What determines your alcohol tolerance?

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I mean, I know weight and height are a thing, but what variables make metabolizing alcohol more or less effective? Why does a person get drunk with a beer while a similar one in weight and height can drink no problem?

In: Biology
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Experience, stomach contents, consumption rate, and body composition.

Experience – The more you drink (and the more frequently) the “higher” tolerance your body will have. Basically it starts to adapt to increasing levels of alcohol.

Stomach contents – If you have food in your stomach that is able to absorb some of the alcohol, it will slow how fast the alcohol is entering your system. Say you eat a chunk of dry bread. It will get wet with saliva from your mouth, but nowhere near saturated. So once it enters your stomach it will absorb some of the liquid there. This means your body has to break down that bread for the alcohol to come out. This won’t keep you from getting as drunk, it just slows down the rate you get there some. It definitely won’t sober you up. It doesn’t remove any of the alcohol in your blood, it just slightly slows the rate new alcohol enters.

Consumption rate – literally how much alcohol you are consuming in a given time frame. Beer is usually 4-8% ABV. Lots of liquors are 40% ABV. So if you take 3 ounce and a half shots, you may have consumed less liquid volume than a single beer, but you consumed a hell of a lot more alcohol, and you did it very quickly.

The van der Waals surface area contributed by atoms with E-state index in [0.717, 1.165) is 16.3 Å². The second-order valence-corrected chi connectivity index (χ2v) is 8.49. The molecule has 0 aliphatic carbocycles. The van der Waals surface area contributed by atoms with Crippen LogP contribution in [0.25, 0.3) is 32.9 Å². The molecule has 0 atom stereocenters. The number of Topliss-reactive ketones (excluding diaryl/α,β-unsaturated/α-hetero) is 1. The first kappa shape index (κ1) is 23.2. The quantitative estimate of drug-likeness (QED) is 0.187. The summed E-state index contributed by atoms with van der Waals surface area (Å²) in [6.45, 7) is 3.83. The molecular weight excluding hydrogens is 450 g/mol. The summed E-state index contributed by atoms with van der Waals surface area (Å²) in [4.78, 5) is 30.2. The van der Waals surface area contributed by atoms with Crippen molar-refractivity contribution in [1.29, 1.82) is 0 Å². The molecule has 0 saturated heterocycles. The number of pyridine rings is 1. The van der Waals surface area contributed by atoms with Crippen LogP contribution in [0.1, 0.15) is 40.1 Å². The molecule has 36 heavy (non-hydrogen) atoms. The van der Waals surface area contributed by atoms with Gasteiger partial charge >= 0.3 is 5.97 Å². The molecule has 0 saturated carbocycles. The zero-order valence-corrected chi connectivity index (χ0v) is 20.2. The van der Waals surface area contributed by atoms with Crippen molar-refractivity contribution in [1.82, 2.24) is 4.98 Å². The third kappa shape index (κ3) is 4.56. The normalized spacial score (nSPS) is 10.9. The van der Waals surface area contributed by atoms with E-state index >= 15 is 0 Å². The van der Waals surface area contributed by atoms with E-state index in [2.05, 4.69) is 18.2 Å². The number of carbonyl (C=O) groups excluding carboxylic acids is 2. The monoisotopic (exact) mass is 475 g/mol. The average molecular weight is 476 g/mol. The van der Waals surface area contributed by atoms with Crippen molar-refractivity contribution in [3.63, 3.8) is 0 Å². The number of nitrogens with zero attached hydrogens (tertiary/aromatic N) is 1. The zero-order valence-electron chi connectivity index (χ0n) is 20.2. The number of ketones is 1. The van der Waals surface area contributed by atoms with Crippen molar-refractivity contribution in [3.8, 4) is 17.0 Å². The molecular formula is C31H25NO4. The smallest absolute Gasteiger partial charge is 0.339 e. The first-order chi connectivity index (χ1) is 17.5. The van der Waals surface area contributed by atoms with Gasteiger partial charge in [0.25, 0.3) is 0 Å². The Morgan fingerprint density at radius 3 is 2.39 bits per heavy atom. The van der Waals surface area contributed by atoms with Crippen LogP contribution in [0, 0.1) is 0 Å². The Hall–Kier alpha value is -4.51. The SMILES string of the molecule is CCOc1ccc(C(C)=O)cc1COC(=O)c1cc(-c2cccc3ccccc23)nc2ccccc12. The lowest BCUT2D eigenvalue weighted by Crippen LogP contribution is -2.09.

Body composition – Alcohol is more soluble in water than fat. Muscle contains more water than fat does. So a person with more muscle (even if similar height and weight) will tolerate alcohol better.

Not a scientific article, but a decent break down:

https://www.bbc.com/news/newsbeat-30350860

Doctor here, and back when I was working the ER of a notoriously hard partying college town Thursday through Sunday was prime time for alcohol related overdoses.

The short answer here is that there are far too many variables to list. Body mass, experience, liver function and method of delivery are the big ones but all the rest like hereditary, medications, certain comorbidities, etc can also add up to tip the scale as well. This is generally true for any intoxicant even tightly regulated/titratable pharmaceuticals administered by a healthcare professional.

In addition to the great answers so far, people have different amounts of the enzymes which break down alcohol. In general, women have less than men (of equal size & body composition). I believe there are also some differences based on country of origin, but I don’t remember which groups are high or low.